See Katz, U. The Case Profile of Kyllo v. In either case, the only conclusions the officers reached concerning the interior of the home were at least as indirect as those that might have been inferred from the contents of discarded garbage, see California v.
That has no bearing, however, upon whether hi-tech measurement of emanations from a house is a search. The assumption is that to grow marijuana indoors, one needs to provide a large amount of light in order for the plants to photosynthesize.
The Agema Thermovision might disclose, for example, at what hour each night the lady of the house takes her daily sauna and bath-a detail that many would consider "intimate"; and a much more sophisticated system might detect nothing more intimate than the fact that someone left a closet light on.
The Court has crafted a rule that purports to deal with direct observations of the inside of the home, but the case before us merely involves indirect deductions from "off-the-wall" surveillance, that is, observations of the exterior of the home. Ciraolo, supra, at Moreover, I believe that the supposedly "bright-line" rule the Court has created in response toits concerns about future technological developments is unnecessary, unwise, and inconsistent with the Fourth Amendment The police might, for example, learn how many people are in a particular house by setting up year-round surveillance; but that does not make breaking and entering to find out the same information lawful.
Theoretical speculation about thermal imagers that could effectively render solid walls transparent thus has no relevance to the actual technology used in this case.
Nothing of the kind occurred, however. The device recorded only the heat being emitted from the home. The Court has crafted a rule that purports to deal with direct observations of the inside of the home, but the case before us merely involves indirect deductions from "off-the-wall" surveillance, that is, observations of the exterior of the home.
Indoor marijuana growth typically requires highintensity lamps. After the district court denied his motion to suppress the evidence seized from his house, petitioner entered a conditional guilty plea.
The Court held that the use of the beeper for that purpose constituted a search within the meaning of the Fourth Amendment. The observation of a satellite disk on the roof of a house indicates that a television is probably inside and that the occupant likely attaches great importance to that form of entertainment; when a person is seen walking into a house, and a light suddenly appears, a logical inference is that the person who entered the house has turned on a light; the sound of music outside suggests the presence of a stereo system inside; the smell of garlic and oregano may indicate an Italian dinner in the works.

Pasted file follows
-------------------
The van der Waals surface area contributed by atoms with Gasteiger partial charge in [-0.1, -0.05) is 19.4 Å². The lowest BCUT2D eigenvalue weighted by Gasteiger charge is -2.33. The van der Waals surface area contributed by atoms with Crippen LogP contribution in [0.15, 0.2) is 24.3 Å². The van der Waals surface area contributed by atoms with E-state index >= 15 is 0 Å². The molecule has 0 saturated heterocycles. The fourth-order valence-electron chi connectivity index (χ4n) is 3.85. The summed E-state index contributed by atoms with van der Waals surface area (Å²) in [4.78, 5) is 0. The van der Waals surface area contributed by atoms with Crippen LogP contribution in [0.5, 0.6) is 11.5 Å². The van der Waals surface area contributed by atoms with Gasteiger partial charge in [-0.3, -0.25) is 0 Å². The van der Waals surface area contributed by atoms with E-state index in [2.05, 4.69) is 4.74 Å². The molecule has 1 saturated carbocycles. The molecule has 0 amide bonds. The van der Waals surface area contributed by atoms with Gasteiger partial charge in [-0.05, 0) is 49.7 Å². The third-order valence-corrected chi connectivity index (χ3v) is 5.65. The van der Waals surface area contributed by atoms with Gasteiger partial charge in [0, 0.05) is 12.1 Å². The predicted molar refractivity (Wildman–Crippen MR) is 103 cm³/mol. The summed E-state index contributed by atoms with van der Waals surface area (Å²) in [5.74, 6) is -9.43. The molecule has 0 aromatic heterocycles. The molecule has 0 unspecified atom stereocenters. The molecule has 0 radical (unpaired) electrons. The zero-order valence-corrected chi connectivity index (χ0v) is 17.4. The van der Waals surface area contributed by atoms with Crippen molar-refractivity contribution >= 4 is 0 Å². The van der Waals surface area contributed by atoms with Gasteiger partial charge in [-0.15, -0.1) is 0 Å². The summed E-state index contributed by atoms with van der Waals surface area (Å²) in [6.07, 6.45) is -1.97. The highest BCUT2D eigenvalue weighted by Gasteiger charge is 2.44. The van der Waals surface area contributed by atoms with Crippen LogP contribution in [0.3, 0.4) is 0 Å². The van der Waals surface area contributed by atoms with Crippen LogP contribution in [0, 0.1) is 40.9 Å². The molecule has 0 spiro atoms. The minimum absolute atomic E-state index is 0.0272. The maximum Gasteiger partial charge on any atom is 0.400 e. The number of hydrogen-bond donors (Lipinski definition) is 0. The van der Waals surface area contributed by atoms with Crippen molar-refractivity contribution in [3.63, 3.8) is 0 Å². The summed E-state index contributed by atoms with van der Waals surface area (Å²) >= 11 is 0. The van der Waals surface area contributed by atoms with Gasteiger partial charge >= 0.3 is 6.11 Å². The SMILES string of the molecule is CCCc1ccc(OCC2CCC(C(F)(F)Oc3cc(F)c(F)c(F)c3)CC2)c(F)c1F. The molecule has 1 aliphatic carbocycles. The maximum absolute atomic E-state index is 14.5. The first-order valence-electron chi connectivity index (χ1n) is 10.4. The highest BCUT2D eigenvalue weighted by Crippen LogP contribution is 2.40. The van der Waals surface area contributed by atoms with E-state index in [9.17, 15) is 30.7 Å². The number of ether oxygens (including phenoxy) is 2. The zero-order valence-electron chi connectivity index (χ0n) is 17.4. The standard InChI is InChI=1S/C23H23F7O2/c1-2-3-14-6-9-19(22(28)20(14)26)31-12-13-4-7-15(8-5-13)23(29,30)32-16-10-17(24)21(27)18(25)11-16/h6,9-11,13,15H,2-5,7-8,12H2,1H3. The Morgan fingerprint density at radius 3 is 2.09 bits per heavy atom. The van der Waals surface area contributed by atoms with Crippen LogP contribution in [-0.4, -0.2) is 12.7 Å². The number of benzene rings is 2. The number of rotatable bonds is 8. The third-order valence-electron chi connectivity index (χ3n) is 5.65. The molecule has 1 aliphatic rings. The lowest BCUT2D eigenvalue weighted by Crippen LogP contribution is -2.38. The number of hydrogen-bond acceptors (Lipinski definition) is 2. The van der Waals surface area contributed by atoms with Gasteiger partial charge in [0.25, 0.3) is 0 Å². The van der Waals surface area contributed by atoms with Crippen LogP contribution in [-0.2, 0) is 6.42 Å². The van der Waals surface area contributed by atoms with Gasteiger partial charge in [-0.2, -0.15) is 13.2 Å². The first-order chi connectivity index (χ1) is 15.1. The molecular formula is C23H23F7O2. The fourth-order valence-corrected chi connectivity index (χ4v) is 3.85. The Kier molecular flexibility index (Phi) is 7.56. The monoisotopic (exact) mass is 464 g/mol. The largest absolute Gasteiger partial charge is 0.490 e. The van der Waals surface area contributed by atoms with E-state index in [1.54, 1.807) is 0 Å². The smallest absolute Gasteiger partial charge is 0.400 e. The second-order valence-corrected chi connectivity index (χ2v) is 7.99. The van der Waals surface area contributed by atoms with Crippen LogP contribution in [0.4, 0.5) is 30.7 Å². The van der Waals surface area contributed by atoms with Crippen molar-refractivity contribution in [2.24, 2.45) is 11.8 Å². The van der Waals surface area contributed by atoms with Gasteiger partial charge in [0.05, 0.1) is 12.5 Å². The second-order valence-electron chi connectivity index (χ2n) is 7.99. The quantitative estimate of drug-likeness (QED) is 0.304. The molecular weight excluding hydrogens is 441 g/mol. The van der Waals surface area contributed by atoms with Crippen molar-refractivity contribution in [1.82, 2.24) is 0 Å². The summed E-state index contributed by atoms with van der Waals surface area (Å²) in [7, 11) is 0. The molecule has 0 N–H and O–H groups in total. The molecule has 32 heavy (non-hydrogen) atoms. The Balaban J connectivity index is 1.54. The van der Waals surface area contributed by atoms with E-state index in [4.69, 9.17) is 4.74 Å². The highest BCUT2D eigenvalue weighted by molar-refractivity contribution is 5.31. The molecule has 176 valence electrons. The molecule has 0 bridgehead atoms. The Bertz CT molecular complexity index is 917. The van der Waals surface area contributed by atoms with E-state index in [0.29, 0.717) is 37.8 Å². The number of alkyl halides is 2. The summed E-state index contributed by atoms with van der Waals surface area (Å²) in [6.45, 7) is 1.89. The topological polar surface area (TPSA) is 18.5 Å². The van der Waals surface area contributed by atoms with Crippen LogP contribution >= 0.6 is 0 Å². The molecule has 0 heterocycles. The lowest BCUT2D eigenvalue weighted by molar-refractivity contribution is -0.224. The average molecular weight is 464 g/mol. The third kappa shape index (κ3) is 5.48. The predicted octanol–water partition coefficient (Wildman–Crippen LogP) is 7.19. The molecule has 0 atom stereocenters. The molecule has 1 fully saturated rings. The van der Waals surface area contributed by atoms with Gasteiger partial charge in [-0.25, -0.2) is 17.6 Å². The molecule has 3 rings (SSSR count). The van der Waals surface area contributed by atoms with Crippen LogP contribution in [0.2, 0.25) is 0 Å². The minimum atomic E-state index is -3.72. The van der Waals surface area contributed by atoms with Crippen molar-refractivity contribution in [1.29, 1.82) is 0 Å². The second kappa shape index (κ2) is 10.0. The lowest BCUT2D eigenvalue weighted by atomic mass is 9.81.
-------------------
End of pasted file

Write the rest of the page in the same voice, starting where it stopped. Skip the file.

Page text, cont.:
We say such measurement is a search; the dissent says it is not, because an inference is not a search. We rejected such a mechanical interpretation of the Fourth Amendment in Katz, where the eavesdropping device picked up only sound waves that reached the exterior of the phone booth.
A thermal imager cannot "see" an object through thin curtains unless the object is directly pressed up against the curtains. III Although the Court is properly and commendably concerned about the threats to privacy that may flow from advances in the technology available to the law enforcement profession, it has unfortunately failed to heed the tried and true counsel of judicial restraint.
The people in their houses, as well as the police, deserve more precision.United States case: In Kyllo v. United States, Danny Kyllo was the plaintiff and the State of Oregon was the defendant. Verdict Delivered: The United States Supreme Court in Kyllo v. United States ruled that the use of a thermal imaging device to monitor an individual’s home constitutes a Fourth Amendment “search” and may be accomplished.
Full-length feature article on Kyllo v. United States, which was heard by the United States Supreme Court in February Drawn from the full-text version of Preview of United States Supreme Court Cases, an ABA publication that enlists experts to help analyze the issues in every case prior to oral argument.
In the Supreme Court of the United States. No. DANNY LEE KYLLO, PETITIONER v. UNITED STATES OF AMERICA. ON WRIT OF CERTIORARI TO THE UNITED STATES COURT OF APPEALS FOR THE NINTH CIRCUIT.
BRIEF FOR THE UNITED STATES OPINIONS BELOW. The opinion of the court of appeals (Supp. App. )1 is reported at F.3d Full-length feature article on Kyllo v. United States, which was heard by the United States Supreme Court in February Drawn from the full-text version of Preview of United States Supreme Court Cases, an ABA publication that enlists experts to help analyze the issues in every case prior to oral argument.
Topic areas of articles include criminal procedure, first amendment, fourth amendment. After Kyllo was indicted on a federal drug charge, he unsuccessfully moved to suppress the evidence seized from his home and then entered a conditional guilty plea.
United States, U.S. 27 (),  held in a 5–4 decision that the use of a thermal imaging, or FLIR, device from a public vantage point to monitor the radiation of heat from a person's home was a "search" within the meaning of the Fourth Amendment, and thus required a warrant.Download